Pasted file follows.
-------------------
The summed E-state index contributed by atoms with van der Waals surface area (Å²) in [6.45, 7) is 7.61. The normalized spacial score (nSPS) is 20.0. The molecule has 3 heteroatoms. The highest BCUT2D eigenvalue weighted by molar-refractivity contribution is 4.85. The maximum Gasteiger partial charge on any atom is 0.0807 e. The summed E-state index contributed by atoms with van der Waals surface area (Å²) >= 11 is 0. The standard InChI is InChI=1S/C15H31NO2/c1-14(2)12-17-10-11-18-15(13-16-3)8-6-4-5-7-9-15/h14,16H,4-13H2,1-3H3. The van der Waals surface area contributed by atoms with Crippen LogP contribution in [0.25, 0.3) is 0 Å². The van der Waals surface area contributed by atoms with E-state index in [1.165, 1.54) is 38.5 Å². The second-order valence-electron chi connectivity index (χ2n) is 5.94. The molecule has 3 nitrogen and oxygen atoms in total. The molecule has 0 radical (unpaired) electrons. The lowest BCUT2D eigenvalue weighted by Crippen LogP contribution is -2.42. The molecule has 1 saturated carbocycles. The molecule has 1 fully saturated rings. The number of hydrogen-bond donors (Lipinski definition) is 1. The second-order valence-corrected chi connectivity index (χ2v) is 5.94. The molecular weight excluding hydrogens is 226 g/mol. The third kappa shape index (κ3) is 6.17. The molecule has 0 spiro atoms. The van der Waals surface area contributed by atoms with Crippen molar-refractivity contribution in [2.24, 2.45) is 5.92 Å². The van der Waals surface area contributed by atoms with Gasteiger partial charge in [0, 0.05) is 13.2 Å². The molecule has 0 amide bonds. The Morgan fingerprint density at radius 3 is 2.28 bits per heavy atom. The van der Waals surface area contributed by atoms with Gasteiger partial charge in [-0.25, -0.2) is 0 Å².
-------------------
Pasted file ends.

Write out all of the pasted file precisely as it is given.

The summed E-state index contributed by atoms with van der Waals surface area (Å²) in [6.45, 7) is 7.61. The normalized spacial score (nSPS) is 20.0. The molecule has 3 heteroatoms. The highest BCUT2D eigenvalue weighted by molar-refractivity contribution is 4.85. The maximum Gasteiger partial charge on any atom is 0.0807 e. The summed E-state index contributed by atoms with van der Waals surface area (Å²) >= 11 is 0. The standard InChI is InChI=1S/C15H31NO2/c1-14(2)12-17-10-11-18-15(13-16-3)8-6-4-5-7-9-15/h14,16H,4-13H2,1-3H3. The van der Waals surface area contributed by atoms with Crippen LogP contribution in [0.25, 0.3) is 0 Å². The van der Waals surface area contributed by atoms with E-state index in [1.165, 1.54) is 38.5 Å². The second-order valence-electron chi connectivity index (χ2n) is 5.94. The molecule has 3 nitrogen and oxygen atoms in total. The molecule has 0 radical (unpaired) electrons. The lowest BCUT2D eigenvalue weighted by Crippen LogP contribution is -2.42. The molecule has 1 saturated carbocycles. The molecule has 1 fully saturated rings. The number of hydrogen-bond donors (Lipinski definition) is 1. The second-order valence-corrected chi connectivity index (χ2v) is 5.94. The molecular weight excluding hydrogens is 226 g/mol. The third kappa shape index (κ3) is 6.17. The molecule has 0 spiro atoms. The van der Waals surface area contributed by atoms with Crippen molar-refractivity contribution in [2.24, 2.45) is 5.92 Å². The van der Waals surface area contributed by atoms with Gasteiger partial charge in [0, 0.05) is 13.2 Å². The molecule has 0 amide bonds. The Morgan fingerprint density at radius 3 is 2.28 bits per heavy atom. The van der Waals surface area contributed by atoms with Gasteiger partial charge in [-0.25, -0.2) is 0 Å².